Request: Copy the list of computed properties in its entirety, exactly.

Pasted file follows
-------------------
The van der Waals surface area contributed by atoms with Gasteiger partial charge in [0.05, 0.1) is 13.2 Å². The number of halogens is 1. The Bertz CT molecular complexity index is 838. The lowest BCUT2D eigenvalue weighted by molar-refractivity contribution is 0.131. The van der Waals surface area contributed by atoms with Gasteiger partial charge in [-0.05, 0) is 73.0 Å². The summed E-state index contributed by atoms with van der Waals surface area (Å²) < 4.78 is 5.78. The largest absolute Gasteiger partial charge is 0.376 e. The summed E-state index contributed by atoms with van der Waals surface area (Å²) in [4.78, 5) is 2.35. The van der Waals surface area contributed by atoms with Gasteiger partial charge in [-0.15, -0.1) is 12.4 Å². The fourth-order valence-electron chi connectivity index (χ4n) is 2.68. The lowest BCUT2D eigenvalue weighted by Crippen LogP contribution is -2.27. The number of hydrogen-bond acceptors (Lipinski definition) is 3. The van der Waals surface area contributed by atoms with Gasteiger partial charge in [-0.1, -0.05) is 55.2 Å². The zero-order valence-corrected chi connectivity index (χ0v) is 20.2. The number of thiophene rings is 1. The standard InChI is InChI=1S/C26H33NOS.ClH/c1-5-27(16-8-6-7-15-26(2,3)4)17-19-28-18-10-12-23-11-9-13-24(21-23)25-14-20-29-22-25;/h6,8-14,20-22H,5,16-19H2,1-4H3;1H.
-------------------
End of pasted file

The van der Waals surface area contributed by atoms with Gasteiger partial charge in [0.05, 0.1) is 13.2 Å². The number of halogens is 1. The Bertz CT molecular complexity index is 838. The lowest BCUT2D eigenvalue weighted by molar-refractivity contribution is 0.131. The van der Waals surface area contributed by atoms with Gasteiger partial charge in [-0.05, 0) is 73.0 Å². The summed E-state index contributed by atoms with van der Waals surface area (Å²) < 4.78 is 5.78. The largest absolute Gasteiger partial charge is 0.376 e. The summed E-state index contributed by atoms with van der Waals surface area (Å²) in [4.78, 5) is 2.35. The van der Waals surface area contributed by atoms with Gasteiger partial charge in [-0.15, -0.1) is 12.4 Å². The fourth-order valence-electron chi connectivity index (χ4n) is 2.68. The lowest BCUT2D eigenvalue weighted by Crippen LogP contribution is -2.27. The number of hydrogen-bond acceptors (Lipinski definition) is 3. The van der Waals surface area contributed by atoms with Gasteiger partial charge in [-0.1, -0.05) is 55.2 Å². The zero-order valence-corrected chi connectivity index (χ0v) is 20.2. The number of thiophene rings is 1. The standard InChI is InChI=1S/C26H33NOS.ClH/c1-5-27(16-8-6-7-15-26(2,3)4)17-19-28-18-10-12-23-11-9-13-24(21-23)25-14-20-29-22-25;/h6,8-14,20-22H,5,16-19H2,1-4H3;1H.